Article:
Both sarcopenia and high NLR were independent prognostic indicators in nonmetastatic CRC. If our findings are confirmed by additional studies, these 2 biomarkers are already collected in routine care and thus have high potential for use in clinical prognostication. We also found that the co-occurrence of sarcopenia and inflammation at diagnosis identified patients with a more than 2-fold risk of mortality compared with patients with neither condition; before this information can be used to influence treatment decisions or tailor interventions, future research must clarify whether reducing systemic inflammation or increasing muscle mass can enhance progression-free survival and through what mechanisms.
Corresponding Author: Elizabeth M. Cespedes Feliciano, ScD, MSc, Division of Research, Kaiser Permanente Northern California, 2000 Broadway, 5th Floor, Oakland, CA 94612 (email@example.com).
Accepted for Publication: June 5, 2017.
Published Online: August 10, 2017. doi:10.1001/jamaoncol.2017.2319
Author Contributions: Drs Cespedes Feliciano and Caan had full access to all the data in the study and take responsibility for the integrity of the data and the accuracy of the data analysis.
Study concept and design: Cespedes Feliciano, Prado, Kroenke, Alexeeff, Caan.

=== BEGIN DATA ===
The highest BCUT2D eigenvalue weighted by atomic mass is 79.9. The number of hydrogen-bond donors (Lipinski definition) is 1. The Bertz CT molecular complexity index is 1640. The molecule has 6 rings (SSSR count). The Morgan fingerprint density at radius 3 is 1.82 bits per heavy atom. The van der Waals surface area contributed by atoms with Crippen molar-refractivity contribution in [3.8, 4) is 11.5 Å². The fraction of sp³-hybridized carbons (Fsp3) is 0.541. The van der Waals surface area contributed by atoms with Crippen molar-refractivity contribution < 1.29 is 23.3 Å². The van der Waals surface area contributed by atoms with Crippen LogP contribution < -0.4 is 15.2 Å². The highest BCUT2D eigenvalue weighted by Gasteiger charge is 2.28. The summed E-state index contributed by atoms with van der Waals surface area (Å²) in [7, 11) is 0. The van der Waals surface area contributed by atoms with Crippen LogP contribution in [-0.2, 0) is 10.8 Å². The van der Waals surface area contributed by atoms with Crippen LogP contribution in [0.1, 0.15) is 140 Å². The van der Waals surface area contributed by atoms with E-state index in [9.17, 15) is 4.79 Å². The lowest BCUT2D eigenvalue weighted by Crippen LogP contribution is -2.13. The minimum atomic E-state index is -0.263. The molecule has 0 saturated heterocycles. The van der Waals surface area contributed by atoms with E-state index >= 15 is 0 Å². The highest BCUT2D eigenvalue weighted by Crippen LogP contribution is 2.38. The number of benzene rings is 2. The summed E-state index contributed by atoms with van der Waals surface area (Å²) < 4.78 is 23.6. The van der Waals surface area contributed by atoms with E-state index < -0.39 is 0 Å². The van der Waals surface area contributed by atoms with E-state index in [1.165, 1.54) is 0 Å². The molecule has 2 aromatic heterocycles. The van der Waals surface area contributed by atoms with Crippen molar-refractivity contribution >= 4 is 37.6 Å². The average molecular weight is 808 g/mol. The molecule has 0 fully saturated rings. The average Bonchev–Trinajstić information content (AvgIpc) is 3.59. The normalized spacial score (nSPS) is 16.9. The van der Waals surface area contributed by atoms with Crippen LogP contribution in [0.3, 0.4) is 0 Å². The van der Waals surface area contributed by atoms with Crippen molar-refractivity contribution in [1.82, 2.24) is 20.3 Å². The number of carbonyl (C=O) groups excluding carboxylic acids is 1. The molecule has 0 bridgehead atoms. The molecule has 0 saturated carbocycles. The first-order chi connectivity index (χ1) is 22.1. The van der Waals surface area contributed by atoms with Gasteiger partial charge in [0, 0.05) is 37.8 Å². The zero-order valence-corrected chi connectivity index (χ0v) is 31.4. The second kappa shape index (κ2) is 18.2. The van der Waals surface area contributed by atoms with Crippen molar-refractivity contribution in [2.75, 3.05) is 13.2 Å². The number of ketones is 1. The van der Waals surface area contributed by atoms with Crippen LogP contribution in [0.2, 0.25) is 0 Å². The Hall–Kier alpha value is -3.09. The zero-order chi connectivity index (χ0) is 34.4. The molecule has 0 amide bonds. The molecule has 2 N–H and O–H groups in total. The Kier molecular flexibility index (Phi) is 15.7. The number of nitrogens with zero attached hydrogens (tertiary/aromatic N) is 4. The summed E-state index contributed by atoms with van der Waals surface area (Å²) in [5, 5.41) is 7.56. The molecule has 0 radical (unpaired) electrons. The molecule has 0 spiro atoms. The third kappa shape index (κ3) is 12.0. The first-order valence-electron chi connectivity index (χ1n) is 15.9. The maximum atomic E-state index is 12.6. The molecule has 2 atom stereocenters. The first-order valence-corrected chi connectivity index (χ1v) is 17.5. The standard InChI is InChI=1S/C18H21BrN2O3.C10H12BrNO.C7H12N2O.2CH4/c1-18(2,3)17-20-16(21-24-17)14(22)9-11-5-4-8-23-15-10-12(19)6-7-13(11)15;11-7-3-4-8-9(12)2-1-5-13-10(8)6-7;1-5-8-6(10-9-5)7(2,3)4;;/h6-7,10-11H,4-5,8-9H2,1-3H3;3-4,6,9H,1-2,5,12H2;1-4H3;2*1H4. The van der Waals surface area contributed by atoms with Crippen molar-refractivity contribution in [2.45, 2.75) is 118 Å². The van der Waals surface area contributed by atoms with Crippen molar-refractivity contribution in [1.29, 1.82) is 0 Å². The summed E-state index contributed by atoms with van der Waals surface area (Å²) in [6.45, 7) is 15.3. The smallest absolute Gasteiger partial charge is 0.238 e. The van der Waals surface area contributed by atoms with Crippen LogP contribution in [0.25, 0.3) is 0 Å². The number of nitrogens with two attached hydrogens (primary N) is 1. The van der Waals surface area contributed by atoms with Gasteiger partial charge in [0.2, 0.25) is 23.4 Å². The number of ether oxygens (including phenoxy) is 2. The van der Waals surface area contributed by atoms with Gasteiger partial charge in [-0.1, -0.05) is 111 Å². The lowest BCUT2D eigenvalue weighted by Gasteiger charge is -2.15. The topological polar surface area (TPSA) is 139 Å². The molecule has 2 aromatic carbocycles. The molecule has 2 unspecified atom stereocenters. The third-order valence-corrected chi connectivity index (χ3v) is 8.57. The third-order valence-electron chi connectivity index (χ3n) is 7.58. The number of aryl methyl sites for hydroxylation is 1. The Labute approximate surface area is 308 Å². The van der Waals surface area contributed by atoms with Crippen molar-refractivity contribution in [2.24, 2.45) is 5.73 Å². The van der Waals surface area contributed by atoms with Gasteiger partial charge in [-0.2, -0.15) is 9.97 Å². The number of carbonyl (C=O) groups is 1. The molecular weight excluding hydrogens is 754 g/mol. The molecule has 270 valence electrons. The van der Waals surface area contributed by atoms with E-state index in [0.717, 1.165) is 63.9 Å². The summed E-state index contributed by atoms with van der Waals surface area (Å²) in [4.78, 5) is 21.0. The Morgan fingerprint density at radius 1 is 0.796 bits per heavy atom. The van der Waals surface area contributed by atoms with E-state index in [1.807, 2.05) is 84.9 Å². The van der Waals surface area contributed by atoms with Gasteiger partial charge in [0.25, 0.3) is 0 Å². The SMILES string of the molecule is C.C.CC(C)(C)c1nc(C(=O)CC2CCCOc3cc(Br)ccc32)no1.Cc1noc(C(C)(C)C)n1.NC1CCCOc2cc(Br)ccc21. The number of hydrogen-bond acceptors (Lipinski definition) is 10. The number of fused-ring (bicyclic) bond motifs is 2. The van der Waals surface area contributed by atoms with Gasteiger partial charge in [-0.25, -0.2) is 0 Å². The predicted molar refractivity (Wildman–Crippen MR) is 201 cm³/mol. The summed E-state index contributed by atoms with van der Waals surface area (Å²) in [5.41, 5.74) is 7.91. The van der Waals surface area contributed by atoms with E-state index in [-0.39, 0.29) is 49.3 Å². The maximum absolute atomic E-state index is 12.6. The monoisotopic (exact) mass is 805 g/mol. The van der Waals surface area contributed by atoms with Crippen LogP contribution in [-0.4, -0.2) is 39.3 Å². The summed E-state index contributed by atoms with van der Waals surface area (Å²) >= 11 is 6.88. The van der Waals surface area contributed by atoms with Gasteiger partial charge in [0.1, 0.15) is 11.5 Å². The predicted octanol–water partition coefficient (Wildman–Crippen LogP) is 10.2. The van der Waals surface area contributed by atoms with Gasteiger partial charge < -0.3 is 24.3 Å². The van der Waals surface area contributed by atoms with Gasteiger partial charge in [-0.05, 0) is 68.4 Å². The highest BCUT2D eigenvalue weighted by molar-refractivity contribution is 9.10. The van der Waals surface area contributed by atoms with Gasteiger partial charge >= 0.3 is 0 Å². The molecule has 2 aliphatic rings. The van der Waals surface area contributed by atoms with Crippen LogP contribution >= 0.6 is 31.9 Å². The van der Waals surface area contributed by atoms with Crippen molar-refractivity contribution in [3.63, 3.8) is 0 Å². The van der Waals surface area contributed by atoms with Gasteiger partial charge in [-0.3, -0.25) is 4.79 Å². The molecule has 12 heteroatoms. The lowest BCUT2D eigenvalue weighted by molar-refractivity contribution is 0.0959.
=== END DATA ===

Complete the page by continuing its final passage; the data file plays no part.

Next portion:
Acquisition, analysis, or interpretation of data: All authors.
Drafting of the manuscript: Cespedes Feliciano.
Critical revision of the manuscript for important intellectual content: All authors.
Statistical analysis: Cespedes Feliciano, Bradshaw, Alexeeff, Weltzien.
Obtained funding: Prado, Caan.
Administrative, technical, or material support: Cespedes Feliciano, Prado, Castillo.
Supervision: Cespedes Feliciano, Prado, Corley, Caan.
Conflict of Interest Disclosures: None reported.
Funding/Support: This work was supported by grant R01 CA175011-01 from the National Cancer Institute of the National Institutes of Health.
Role of the Funder/Sponsor: The funding source had no role in the design and conduct of the study; collection, management, analysis, and interpretation of the data; preparation, review, or approval of the manuscript; and decision to submit the manuscript for publication.
Previous Presentation: An earlier version of this analysis was presented as a poster at the American Association for Cancer Research Annual Meeting; April 3, 2017; Washington, DC.